“Breaking down stereotypes is really important, and who better and more important to do it than Quakers?” Jolee Robinson reflects on her experiences with subverting stereotypes.
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Breaking down stereotypes is really important, and who better and more important to do it than Quakers? Because we all have them – we do.
The Importance of Breaking Stereotypes
My name is Jolee Robinson, and I live in Silver Spring, Maryland now (I’ve lived a number of places in my life), and I’m a member of Adelphi Friends Meeting in Adelphi, Maryland. When I really became aware of Quakerism was while I was in divinity school at Duke University and I was studying to be a Methodist minister. I had a very real concern for service, for peace, for issues of justice. I was in the South and racial issues were very important and I became disappointed with the Methodist church because they still had what they called the Central Conference, which was all Black, and I was disappointed in that and I felt they weren’t doing enough on the other issues that I cared about, and then I ended up becoming involved with the NAACP.
Interracial Organizing in the NAACP*
Well, I met a young man who was in the so-called law school at the Black college, which was an excuse for a law school because Blacks, of course, could not go to the University of North Carolina, and he and I decided that the problem with the North Carolina NAACP was that it was all old people and that they needed young people, so he and I went around the state setting up high school and college chapters of the NAACP which the president didn’t like particularly, but we were very successful!
We had enough people that we elected a youth slate and David was elected president, a guy named James was elected vice president, and they made me second vice president, which I think was sort of being the token White, but anyway. Then David got drafted, because the draft was still on, and he went to Europe and that made James the president and me the vice president, and then James got drafted, so guess what? I became the youth president of the NAACP in North Carolina. And this was at about the time that the “all deliberate speed” portion of the Brown v. Board of Education case came out saying that schools had to desegregate with all deliberate speed, so we became a hot topic in the state.
They interviewed Kelly Alexander, the state president of the NAACP, and referred to the NAACP as a Black org– no, a Negro organization, and he said, “No, no. From the very beginning it was an interracial organization,” which is true, and he talked about that and he said, “and in fact, our state youth president is Jolee Fritz, who is White.” And, of course, that was an interview with the Greensboro Daily News, where I was working at the time. So, of course it was on the front page of the Greensboro Daily News and that’s how I lost my first full-time job.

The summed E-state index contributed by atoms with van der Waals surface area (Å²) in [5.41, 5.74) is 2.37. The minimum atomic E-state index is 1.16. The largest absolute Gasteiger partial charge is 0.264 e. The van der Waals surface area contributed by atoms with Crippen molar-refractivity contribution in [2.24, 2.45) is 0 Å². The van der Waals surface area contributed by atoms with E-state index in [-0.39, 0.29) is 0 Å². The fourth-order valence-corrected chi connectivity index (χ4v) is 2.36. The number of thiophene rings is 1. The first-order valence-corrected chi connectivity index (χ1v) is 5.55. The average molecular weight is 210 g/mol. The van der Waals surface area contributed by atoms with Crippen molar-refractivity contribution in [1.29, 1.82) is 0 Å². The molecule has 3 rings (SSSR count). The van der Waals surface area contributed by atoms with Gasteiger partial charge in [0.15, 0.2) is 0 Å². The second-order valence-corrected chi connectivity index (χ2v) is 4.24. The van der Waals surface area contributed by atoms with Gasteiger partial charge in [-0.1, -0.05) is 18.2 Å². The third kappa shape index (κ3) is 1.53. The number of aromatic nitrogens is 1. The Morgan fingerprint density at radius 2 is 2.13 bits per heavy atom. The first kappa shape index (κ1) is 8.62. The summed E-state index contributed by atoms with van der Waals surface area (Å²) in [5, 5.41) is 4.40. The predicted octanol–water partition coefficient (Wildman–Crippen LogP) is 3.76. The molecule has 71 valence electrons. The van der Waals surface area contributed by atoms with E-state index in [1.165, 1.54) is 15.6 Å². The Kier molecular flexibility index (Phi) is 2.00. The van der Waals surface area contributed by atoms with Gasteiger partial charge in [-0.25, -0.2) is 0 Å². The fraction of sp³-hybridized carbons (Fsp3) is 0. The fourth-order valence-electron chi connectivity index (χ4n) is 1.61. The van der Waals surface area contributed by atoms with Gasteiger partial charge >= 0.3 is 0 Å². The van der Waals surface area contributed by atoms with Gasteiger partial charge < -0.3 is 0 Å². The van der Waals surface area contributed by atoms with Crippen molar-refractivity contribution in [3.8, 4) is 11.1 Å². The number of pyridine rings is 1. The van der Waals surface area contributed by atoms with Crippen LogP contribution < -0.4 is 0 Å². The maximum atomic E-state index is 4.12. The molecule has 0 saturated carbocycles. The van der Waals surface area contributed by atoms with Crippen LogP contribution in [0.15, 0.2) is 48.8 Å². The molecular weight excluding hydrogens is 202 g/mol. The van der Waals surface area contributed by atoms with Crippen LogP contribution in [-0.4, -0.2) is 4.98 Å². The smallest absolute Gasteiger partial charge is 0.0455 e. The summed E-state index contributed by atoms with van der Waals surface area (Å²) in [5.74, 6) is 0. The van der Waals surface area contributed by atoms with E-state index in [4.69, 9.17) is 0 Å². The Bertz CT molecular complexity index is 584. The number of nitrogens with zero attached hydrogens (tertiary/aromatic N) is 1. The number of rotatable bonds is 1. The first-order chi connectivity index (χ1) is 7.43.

Breaking Down Stereotypes Among Quakers
My involvement with intervisitation with Baltimore Yearly Meeting started out when I went to Kenya in 2010 as one of six women from Baltimore Yearly Meeting who were sent to the triennial of the United Society of Friends Women International, and then I spent a week visiting all the places where Friends had program. They’re all part of Friends United Meeting and they worship in a way that’s slightly different from how we worship in unprogrammed meetings, but I became very, very interested in having that kind of intercultural relationship among Friends, and it has been an eye-opening experience for me because like the people at Friends United Meeting who have certain stereotypes about unprogrammed Friends, I had certain stereotypes about programmed Friends, and they’re not all the same.
Finding Common Ground
One of these yearly meetings that I’ve gone to over and over again has never had any silence in their meeting but one year they actually had a period of silence and I thought, “Oh! That’s interesting…” and the next thing I knew I was on my feet speaking, and I told a story (which I didn’t tell the whole story), and I talked about how this man had met people that he was sure would be hostile to him and he discovered their humanity and that as he discovered that he said sort of impulsively said to this man, “I love you, brother.”
And after we broke up from that session, the two people in that yearly meeting who had been most reserved and feeling that I was not a real Quaker came to me separately and said, “I love you.” And that was such a marvelous feeling! And I said back to them, “I love you.” So, that’s how important I think the intervisitation program is, and all of us who have participated in it have found really, really important seeds of understanding that can grow.
- What are some ways you’ve broken stereotypes in your life?
- There are many different ways for Quakers to practice their faith. What is the value of having an “intercultural relationship among Friends?”
- Have you experienced someone subverting your expectations of them? How did that feel, and what did you learn from it?
The views expressed in this video are of the speakers and do not necessarily reflect the views of Friends Journal or its collaborators.